CHRISTOPHER STEVENS reviews last night’s TV: Feeling nippy? Pop a pup in each pocket to warm up your paws!
Egypt’s Great Mummies: Unwrapped With Bettany Hughes
Anyone can have too much of a good thing, as our poodle-cross Fizzy found out on Boxing Day.
Not satisfied with the scraps from every plate, she somehow levitated onto a table and stole half a Toblerone. Dogs and chocolate are a bad combination, so I’m grateful the consequences were nothing worse than an hour spent shampooing the stair carpet.
Pooch Perfect (BBC1), the dog grooming contest hosted by Sheridan Smith, suffered a similar fate. It crammed in so much sweetness that it ended up being a little bit sick-making.
The basic idea was to take four professional groomers and set them two challenges — prettifying a shih tzu, then giving a ‘teddy bear’ trim to a cockapoo or some other woolly poodle-cross (Toblerone not included).
Pooch Perfect (BBC1), the dog grooming contest hosted by Sheridan Smith, suffered a similar fate. It crammed in so much sweetness that it ended up being a little bit sick-making
It’s a niche concept for a show, the sort of thing you might find on an obscure U.S. cable channel but hardly enough for prime-time BBC1. The producers clearly agreed, because they tried every trick to make it more exciting — until the format sagged under its own weight.
The whole hour was speed-edited like a 1980s music video, with many shots lasting no longer than a second or two. Sheridan was paired in a double act with a trained mutt called Stanley, who barked on command. Even the clock on the wall was trying too hard — a digital counter in the shape of a bone.
At the start of each round, Sheridan said: ‘Dog squad, release the hounds!’ which sounds like it was written by someone with a canine phobia . . . perhaps mauled by a rottweiler as a child.
And the studio was ridiculously busy, with a vet, two judges, two dog handlers, Sheridan and the contestants, as well as four families eager to see what the groomers did with their pets.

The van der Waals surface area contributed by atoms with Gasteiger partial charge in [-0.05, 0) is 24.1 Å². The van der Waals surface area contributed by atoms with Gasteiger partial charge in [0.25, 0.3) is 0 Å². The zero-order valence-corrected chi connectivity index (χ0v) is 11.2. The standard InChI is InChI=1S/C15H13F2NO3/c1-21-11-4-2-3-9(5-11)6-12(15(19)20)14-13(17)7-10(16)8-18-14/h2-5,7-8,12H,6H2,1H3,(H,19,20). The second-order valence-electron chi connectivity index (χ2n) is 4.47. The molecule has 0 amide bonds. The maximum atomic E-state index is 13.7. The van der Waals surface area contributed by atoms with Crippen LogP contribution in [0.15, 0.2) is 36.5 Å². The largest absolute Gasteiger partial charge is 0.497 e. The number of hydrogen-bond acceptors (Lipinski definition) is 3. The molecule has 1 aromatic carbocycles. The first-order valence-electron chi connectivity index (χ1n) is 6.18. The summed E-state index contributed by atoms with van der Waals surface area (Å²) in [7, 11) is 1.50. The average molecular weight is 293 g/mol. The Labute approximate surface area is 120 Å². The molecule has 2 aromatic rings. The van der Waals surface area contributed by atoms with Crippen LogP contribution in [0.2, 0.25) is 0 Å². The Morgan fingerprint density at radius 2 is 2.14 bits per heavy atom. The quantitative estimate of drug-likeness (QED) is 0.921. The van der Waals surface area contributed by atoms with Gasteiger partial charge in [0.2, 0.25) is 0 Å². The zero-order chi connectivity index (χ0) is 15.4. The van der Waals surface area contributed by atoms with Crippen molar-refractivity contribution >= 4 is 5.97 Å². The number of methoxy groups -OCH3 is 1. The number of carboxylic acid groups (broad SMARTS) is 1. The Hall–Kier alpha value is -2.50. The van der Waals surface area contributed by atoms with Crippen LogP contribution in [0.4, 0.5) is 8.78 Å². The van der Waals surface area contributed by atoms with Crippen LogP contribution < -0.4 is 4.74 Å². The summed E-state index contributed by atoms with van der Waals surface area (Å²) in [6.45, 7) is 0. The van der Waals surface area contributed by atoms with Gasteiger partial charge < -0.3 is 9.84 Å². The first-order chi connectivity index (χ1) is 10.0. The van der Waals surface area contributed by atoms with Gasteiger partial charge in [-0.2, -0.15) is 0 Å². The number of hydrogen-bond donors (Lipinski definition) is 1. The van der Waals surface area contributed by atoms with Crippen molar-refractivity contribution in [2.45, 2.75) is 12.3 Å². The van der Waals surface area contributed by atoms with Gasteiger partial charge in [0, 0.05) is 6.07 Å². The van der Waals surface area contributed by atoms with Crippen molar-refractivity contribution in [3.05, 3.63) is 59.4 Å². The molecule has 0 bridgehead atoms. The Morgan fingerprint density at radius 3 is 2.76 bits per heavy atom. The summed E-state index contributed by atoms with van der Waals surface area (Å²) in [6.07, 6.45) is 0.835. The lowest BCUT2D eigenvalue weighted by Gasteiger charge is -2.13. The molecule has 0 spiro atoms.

The animals were lovable, and we picked up the odd tip. Don’t rub long fur in circles when you’re washing your pet, or you’ll make tangles. And do try miaowing or trilling a whistle to distract a dog who doesn’t enjoy being bathed.
But unlike Bake Off or the Sewing Bee, there wasn’t much chat during the rounds. Most dialogue consisted of: ‘Who’s a good girl? Yes, she’s a good girl!’ — though one groomer preferred: ‘Right, my little cherub man.’
A simpler show might have worked better, perhaps a flea-on-the-wall documentary in a grooming parlour. We did discover, though, that ancient Chinese emperors used to keep shih tzus in the pockets of their silk robes, as hand-warmers.
Professor Bettany Hughes had lashings more ancient history for us in a two-hour gallop round the Valley of the Kings and beyond, in Egypt’s Great Mummies: Unwrapped (C5).
Professor Bettany Hughes had lashings more ancient history for us in a two-hour gallop round the Valley of the Kings and beyond, in Egypt’s Great Mummies: Unwrapped (C5)
She went crawling through stone tunnels and clambering into tombs (wearing her viper-proof boots — Prof Bettany, like Indiana Jones, isn’t keen on snakes). At one dig, she saw scattered across the ground the bones of 5,000 labourers, many just children as young as 12, who died building a city for Pharoah Akhenaten, the religious maniac who was King Tut’s father.
The professor is an excellent explainer, and she rattled off the stories behind ten of the best preserved mummies. Remote and fantastic as much of their culture was, it was also strangely familiar in some ways.
Facelifts, fillers and nosejobs were the norm for dead monarchs. Pharoah Seti I, who died more than 3,000 years ago, had cheekbones like an ageing Hollywood star. And mummification, combined with the Egyptian heat, is great for sucking out all your fat. That’s taking Dry January too far.
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